Baskets, recycled sari, jute, jute and more jute. These were the main ingredients in our recent craft team trip to the intriguing Bangladesh.
The duo of myself Rosa (designer) and Lauren (buyer) spent two weeks in the South Asian nation to meet the makers behind many of Trade Aid’s handmade products. We were able to collaborate with local designers on new designs, witness first-hand the intricate skills behind basket weaving, papermaking and printing, and also fill our suitcases with delightful samples. This made for some anxious moments at airport bag weigh ins, but I think it was worth it.
Trade Aid has some of its oldest roots in Bangladesh – we teamed up with our longest continuous partner CORR the Jute Works back in 1973. And though the country has gathered some bad press for its troubled garment industry (problems often perpetuated by western markets), it was a breath of fresh air to see the waves being made by our partners and their positive fair trade alternative. Their products and social impact are innovative and exciting, plus we saw a growing a focus on environmentally conscious products – a perfect fit for a region ripe with jute.
The six groups we visited range in scale from large co-ops working with over 4,000 artisans, to smaller niche organisations like Saidpur Enterprises whose awe inspiring jute bag workshop provides income to 200 former refugees. Though our visits are filled with the delights of stunning sample rooms, smiling faces and delicious food, there are always emotional moments. Simmering beneath the factthat our partners make beautiful things that I want to fill my home with are the stories of the peoplebehind each product. Seeing first-hand those basic changes that fair work brings to the lives of these makers – being able to provide their families with nutritious food, or pay for their child’s school books – is both moving and motivating.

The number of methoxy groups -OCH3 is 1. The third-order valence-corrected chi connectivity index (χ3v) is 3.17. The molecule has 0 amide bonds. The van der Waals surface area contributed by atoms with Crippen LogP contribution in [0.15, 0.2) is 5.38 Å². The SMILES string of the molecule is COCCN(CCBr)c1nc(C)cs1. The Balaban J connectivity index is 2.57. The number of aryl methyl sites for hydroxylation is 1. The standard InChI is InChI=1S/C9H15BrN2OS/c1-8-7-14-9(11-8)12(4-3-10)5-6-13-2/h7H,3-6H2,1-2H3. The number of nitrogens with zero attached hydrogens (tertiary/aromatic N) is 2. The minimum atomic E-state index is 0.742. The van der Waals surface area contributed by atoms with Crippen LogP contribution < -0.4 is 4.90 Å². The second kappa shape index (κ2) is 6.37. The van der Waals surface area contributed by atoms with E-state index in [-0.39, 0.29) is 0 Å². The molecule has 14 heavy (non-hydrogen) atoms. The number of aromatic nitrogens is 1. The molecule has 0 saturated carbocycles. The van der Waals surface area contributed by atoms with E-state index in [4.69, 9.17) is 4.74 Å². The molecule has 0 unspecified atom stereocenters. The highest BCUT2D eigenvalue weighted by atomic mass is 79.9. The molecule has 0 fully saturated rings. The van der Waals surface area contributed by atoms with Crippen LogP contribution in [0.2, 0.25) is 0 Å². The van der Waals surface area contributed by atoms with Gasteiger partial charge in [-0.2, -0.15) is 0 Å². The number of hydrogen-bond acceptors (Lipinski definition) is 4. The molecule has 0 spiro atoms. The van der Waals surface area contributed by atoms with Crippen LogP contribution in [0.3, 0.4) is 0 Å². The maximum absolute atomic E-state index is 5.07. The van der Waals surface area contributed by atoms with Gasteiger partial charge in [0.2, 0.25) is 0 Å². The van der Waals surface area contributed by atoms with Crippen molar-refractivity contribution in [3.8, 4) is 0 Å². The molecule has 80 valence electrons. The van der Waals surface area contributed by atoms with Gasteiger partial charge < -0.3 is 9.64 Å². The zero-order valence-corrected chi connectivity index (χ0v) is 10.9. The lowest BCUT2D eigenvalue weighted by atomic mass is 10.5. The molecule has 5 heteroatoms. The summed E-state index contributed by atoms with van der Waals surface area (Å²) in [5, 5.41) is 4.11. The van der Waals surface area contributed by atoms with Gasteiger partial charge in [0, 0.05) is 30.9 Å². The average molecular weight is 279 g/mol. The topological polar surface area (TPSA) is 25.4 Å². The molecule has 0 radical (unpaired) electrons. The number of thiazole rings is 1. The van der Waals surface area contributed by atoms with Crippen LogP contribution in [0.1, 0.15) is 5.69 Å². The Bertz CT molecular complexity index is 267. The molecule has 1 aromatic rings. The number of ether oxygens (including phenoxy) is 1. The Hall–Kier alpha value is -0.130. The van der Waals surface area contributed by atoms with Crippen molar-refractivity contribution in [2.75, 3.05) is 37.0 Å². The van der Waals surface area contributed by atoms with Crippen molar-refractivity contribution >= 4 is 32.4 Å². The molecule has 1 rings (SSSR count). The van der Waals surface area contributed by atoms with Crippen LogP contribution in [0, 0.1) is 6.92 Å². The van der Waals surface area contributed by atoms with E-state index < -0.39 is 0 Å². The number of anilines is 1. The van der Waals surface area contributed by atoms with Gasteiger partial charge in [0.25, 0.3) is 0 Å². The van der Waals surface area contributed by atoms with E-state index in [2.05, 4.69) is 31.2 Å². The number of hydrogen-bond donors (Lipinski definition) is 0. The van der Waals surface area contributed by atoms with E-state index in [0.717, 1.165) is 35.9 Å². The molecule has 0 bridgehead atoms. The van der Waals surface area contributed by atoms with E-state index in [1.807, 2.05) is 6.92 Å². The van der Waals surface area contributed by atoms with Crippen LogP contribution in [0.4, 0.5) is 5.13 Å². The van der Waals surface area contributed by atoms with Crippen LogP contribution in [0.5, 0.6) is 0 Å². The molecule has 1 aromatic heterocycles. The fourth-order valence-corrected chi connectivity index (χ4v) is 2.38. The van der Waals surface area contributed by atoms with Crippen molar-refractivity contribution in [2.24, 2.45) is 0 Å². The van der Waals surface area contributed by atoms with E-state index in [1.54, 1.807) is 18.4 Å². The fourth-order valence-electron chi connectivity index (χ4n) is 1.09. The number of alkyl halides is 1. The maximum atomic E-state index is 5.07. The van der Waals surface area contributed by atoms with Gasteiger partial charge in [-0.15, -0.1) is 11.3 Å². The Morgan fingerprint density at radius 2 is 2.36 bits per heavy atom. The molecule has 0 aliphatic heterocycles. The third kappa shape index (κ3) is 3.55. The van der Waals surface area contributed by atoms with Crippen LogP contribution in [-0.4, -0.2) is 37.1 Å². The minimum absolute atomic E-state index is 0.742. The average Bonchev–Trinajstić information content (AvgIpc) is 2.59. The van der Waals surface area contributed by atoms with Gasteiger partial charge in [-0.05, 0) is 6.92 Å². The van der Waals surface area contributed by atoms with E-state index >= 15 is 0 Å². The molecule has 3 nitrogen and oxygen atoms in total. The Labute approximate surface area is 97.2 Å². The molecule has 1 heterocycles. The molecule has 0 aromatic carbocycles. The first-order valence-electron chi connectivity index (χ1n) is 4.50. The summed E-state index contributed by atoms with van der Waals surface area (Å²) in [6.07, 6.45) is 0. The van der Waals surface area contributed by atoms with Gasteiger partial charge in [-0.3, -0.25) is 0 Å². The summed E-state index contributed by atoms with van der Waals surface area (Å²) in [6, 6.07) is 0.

So if there is one thing to take away from our time in Bangladesh it is: wow our partners make some beautiful things! Wow they are talented! And wow this fair trade thing makes a difference to them. So what more can we do to support them in reaching a market and telling their story?